Is it a case of won’t do or can’t do?
Why is this place stuck in another summer standoff over marching – still unable to walk in step and unable to talk things through?
The Twelfth scenes on the Woodvale Road were a disgrace; shameful, negative, predictable and a complete contradiction of the post-ceasefires narrative of peace.
It was back into the past; nowhere near what the present and the future are meant to be.
Since then, the storyline has been filled with the usual; ‘not our fault’, standoff, stalemate, stuck and struggling for explanation and answers.
Some will say and have said that the Parades Commission is to blame because of its decision to prevent the return leg of a Twelfth march that passes Ardoyne, but that is too easy.
Until the questions of flags, marching and cultural expression are answered, there will always be a need for a parading referee and there will always be controversial rulings; decisions that will hurt and anger one community and then another.
Chief Constable Matt Baggott did not use military support but mutual police aid from other UK forces.
It was about trying to keep some sense of normality within scenes that were anything but normal and certainly not consistent with the idea of new days and new ways.
In 2013 there is still no light at the end of this parading and protesting tunnel, and so this place waits for help and waits for Haass.
It also waits in hope.
The backdrop and background to a new talking initiative is filled with those recent scenes; the bricks, bottles and banners that were part of the Twelfth -the water cannon, plastic bullets and barking dogs that coloured in the picture.
Scratch our surface and scratch our skins and you will find many of the old problems; the things that make this peace unfinished and incomplete.
So, the next step is the arrival soon of US diplomat Richard Haass to chair all-party talks on flags, parading and the past; a dialogue that will have to reach far outside the frame of Stormont politics if it is to find answers.
“I welcome Haass, but I’m concerned about what the Executive will do with his recommendations,” PUP leader Billy Hutchinson told me in a recent conversation.
“Is it realistic to think that the Executive parties will accept those recommendations?” he asked, before answering his own question:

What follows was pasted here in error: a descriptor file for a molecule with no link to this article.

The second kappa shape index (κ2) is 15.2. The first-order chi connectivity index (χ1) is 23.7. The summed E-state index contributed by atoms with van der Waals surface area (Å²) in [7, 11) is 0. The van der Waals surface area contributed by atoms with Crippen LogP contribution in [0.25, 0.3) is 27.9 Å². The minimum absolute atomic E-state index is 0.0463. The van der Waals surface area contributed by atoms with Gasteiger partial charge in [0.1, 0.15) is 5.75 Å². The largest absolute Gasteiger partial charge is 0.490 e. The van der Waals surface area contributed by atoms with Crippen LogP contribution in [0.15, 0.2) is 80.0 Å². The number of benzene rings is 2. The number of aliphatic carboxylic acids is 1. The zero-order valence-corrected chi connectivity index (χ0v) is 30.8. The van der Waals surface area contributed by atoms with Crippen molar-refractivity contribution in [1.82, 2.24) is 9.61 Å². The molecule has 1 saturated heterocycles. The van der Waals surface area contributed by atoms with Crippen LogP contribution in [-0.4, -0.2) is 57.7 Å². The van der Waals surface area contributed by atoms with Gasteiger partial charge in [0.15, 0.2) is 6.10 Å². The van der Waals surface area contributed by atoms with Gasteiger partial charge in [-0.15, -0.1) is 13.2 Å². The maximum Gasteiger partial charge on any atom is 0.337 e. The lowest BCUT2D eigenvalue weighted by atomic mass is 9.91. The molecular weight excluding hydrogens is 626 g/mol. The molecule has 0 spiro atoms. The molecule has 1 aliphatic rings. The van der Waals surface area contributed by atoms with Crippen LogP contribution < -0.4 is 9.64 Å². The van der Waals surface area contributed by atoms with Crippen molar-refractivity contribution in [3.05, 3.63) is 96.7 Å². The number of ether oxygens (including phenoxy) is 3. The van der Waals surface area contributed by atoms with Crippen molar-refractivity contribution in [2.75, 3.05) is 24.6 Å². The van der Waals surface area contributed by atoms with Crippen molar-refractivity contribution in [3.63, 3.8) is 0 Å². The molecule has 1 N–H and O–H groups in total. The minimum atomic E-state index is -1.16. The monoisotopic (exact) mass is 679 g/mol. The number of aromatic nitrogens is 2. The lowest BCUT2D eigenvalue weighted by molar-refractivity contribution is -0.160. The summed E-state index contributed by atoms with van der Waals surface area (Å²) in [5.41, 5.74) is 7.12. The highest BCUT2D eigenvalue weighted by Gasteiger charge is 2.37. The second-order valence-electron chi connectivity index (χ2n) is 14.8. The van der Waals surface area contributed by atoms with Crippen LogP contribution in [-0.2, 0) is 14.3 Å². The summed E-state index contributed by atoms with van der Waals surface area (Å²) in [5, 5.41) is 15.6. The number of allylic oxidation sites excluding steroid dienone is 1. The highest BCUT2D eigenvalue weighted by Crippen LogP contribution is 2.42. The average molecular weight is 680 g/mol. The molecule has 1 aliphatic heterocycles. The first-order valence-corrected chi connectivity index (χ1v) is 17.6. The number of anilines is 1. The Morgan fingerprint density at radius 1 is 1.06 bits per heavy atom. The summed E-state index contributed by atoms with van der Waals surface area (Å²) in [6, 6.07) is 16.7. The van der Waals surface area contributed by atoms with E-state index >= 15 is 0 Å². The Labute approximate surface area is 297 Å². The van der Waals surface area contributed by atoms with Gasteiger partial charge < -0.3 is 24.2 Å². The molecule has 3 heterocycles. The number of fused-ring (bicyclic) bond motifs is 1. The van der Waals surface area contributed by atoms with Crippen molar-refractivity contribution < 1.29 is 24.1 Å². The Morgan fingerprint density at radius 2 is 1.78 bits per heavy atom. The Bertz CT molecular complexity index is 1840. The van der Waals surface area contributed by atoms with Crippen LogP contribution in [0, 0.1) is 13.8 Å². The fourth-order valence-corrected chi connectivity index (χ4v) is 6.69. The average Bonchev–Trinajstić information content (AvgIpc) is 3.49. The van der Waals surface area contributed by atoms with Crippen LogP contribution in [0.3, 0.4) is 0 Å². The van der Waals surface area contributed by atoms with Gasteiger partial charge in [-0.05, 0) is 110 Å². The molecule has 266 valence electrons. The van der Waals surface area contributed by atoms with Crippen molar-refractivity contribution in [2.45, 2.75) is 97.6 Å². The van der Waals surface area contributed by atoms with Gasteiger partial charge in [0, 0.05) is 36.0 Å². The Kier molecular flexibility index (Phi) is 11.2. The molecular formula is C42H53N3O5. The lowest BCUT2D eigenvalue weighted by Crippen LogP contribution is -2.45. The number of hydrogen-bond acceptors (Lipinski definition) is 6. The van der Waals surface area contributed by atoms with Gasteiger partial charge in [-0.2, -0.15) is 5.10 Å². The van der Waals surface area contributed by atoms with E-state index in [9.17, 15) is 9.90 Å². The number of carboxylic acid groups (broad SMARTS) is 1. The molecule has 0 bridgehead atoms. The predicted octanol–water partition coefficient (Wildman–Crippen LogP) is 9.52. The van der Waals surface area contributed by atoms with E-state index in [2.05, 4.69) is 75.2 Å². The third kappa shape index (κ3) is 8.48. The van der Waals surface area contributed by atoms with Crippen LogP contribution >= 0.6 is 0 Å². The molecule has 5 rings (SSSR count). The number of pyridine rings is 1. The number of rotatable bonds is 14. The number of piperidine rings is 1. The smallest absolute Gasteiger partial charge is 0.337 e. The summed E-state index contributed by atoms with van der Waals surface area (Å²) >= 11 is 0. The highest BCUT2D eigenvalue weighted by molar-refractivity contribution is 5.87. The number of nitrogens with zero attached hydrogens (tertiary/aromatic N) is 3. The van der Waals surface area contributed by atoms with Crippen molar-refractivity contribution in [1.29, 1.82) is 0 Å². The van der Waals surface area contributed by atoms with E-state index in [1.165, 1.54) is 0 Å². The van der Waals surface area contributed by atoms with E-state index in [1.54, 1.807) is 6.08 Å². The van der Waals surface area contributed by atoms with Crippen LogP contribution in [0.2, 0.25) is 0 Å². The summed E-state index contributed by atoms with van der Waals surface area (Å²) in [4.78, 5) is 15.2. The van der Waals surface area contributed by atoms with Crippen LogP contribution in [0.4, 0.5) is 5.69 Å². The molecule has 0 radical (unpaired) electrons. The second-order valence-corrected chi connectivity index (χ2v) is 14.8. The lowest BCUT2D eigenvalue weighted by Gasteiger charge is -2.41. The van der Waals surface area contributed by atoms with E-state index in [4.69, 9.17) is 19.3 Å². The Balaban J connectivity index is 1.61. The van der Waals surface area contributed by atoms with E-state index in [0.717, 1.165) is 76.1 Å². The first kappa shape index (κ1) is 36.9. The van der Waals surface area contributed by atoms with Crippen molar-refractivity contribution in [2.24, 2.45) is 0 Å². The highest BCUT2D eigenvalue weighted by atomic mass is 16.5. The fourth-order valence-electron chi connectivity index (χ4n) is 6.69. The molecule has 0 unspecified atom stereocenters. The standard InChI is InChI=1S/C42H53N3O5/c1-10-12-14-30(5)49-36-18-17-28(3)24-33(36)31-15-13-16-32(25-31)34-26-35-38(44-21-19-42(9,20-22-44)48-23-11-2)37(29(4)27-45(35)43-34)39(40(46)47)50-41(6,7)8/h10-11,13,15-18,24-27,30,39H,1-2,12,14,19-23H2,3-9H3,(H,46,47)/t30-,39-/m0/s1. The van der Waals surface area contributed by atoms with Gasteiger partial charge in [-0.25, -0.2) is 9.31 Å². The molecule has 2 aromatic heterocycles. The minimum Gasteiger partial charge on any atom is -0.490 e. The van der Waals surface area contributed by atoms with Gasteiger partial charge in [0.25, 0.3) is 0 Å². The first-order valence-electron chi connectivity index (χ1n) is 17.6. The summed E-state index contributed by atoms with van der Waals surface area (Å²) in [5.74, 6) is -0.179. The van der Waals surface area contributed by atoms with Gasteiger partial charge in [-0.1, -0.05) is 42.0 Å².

“I don’t think so.”
If this is the outcome, then we are no further forward.
These all-party talks have to make all-party agreements and then sell them to as many as possible.
It is what leadership is about.
The alternative is back to the past; back to some other spot next week or next month or next year – to another scene where marching stands still at some police line and with some protest literally a stone’s throw away.
Of course this Haass initiative is not just about north Belfast; not just about what walks or doesn’t walk there.
The challenge is about something much bigger; an overall marching template, agreements on flying flags (all flags where and when) and some framework within which the questions of the past begin to be answered.
Again to quote Billy Hutchinson we need to move from “horse trading” to “resolving issues”.
Doing that means everyone and every side will have to give.
No one, no side, is going to get everything it wants. This is a reality of negotiation.
On a recent visit to the Short Strand the Deputy First Minister Martin McGuinness spoke of a lesson learned in his home city of Derry:
“When you show respect it brings results and rewards for everybody,” he said – “and the outcomes have to be outcomes where everybody can feel that they were rewarded as opposed to being penalised.”
He also spoke against any notion of using numbers to get your way:
“The republican community in Derry could have ended Orange marches ten years ago,” he said – “could have ended Apprentice Boys parades 10 years ago.
“We took a conscious decision that we weren’t interested in that, that we wanted to bring about a scenario where people had the opportunity to have their culture recognised and respected,” Martin McGuinness said.
He knows, as we all know, the numbers game is no way forward – not in Derry and not on the Woodvale Road.
These issues need something more thinking and thoughtful than that.
Talking at all the levels of leadership can begin to move us from the mind-set of cultural war and closer to a cultural peace.
It can’t always be about who got what.
It has to be about everybody getting something, and it can’t always be about blame and fault.
The Parades Commission, the Chief Constable, the Secretary of State are easy targets for those unable or unwilling to make the next steps and decisions in this process.
Haass will be here soon bringing with him outside thinking and ideas.
He can mould the clay, but only when he knows what shape the leaders of this place – political, community, church, republican and loyalist – want to make.
We can have something looking into the past or something that looks up the road towards something different and at something that challenges us all.
Which is it to be?
To that question, there is only one answer.
(You can follow Brian Rowan on Twitter by clicking here)